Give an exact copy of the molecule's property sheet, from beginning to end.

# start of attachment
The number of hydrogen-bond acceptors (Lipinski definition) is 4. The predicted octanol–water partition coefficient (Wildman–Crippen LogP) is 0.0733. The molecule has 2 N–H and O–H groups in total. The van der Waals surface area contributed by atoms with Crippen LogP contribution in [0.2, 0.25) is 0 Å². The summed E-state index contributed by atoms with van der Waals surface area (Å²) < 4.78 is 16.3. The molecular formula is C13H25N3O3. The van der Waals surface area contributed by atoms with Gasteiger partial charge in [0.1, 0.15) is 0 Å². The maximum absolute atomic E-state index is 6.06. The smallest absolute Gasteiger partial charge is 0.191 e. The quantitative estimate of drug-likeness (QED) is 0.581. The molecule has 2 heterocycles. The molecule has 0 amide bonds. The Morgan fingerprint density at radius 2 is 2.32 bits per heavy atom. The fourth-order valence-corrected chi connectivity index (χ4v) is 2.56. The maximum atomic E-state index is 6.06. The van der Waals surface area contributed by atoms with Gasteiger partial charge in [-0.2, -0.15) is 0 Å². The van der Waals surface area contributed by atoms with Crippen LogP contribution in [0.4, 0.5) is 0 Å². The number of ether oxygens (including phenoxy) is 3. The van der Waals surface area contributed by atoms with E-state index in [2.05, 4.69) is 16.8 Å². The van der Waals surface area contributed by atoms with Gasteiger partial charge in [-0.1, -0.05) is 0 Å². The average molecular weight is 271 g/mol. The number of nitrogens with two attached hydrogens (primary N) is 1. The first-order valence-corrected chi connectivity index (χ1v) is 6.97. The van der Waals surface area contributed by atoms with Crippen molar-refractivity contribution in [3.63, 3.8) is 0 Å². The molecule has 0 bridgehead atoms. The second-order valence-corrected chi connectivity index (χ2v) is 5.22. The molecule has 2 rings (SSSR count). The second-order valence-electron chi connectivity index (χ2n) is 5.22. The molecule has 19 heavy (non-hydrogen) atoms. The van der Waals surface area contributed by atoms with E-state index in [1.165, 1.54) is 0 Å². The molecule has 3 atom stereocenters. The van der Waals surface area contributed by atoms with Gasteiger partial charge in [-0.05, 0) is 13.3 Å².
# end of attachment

The number of hydrogen-bond acceptors (Lipinski definition) is 4. The predicted octanol–water partition coefficient (Wildman–Crippen LogP) is 0.0733. The molecule has 2 N–H and O–H groups in total. The van der Waals surface area contributed by atoms with Crippen LogP contribution in [0.2, 0.25) is 0 Å². The summed E-state index contributed by atoms with van der Waals surface area (Å²) < 4.78 is 16.3. The molecular formula is C13H25N3O3. The van der Waals surface area contributed by atoms with Gasteiger partial charge in [0.1, 0.15) is 0 Å². The maximum absolute atomic E-state index is 6.06. The smallest absolute Gasteiger partial charge is 0.191 e. The quantitative estimate of drug-likeness (QED) is 0.581. The molecule has 2 heterocycles. The molecule has 0 amide bonds. The Morgan fingerprint density at radius 2 is 2.32 bits per heavy atom. The fourth-order valence-corrected chi connectivity index (χ4v) is 2.56. The maximum atomic E-state index is 6.06. The van der Waals surface area contributed by atoms with Gasteiger partial charge in [-0.2, -0.15) is 0 Å². The van der Waals surface area contributed by atoms with Crippen LogP contribution in [0.4, 0.5) is 0 Å². The number of ether oxygens (including phenoxy) is 3. The van der Waals surface area contributed by atoms with E-state index in [2.05, 4.69) is 16.8 Å². The van der Waals surface area contributed by atoms with Gasteiger partial charge in [-0.1, -0.05) is 0 Å². The average molecular weight is 271 g/mol. The number of nitrogens with two attached hydrogens (primary N) is 1. The first-order valence-corrected chi connectivity index (χ1v) is 6.97. The van der Waals surface area contributed by atoms with Crippen molar-refractivity contribution in [3.63, 3.8) is 0 Å². The molecule has 0 bridgehead atoms. The second-order valence-corrected chi connectivity index (χ2v) is 5.22. The molecule has 2 rings (SSSR count). The second-order valence-electron chi connectivity index (χ2n) is 5.22. The molecule has 19 heavy (non-hydrogen) atoms. The van der Waals surface area contributed by atoms with E-state index in [1.165, 1.54) is 0 Å². The molecule has 3 atom stereocenters. The van der Waals surface area contributed by atoms with Gasteiger partial charge in [-0.05, 0) is 13.3 Å².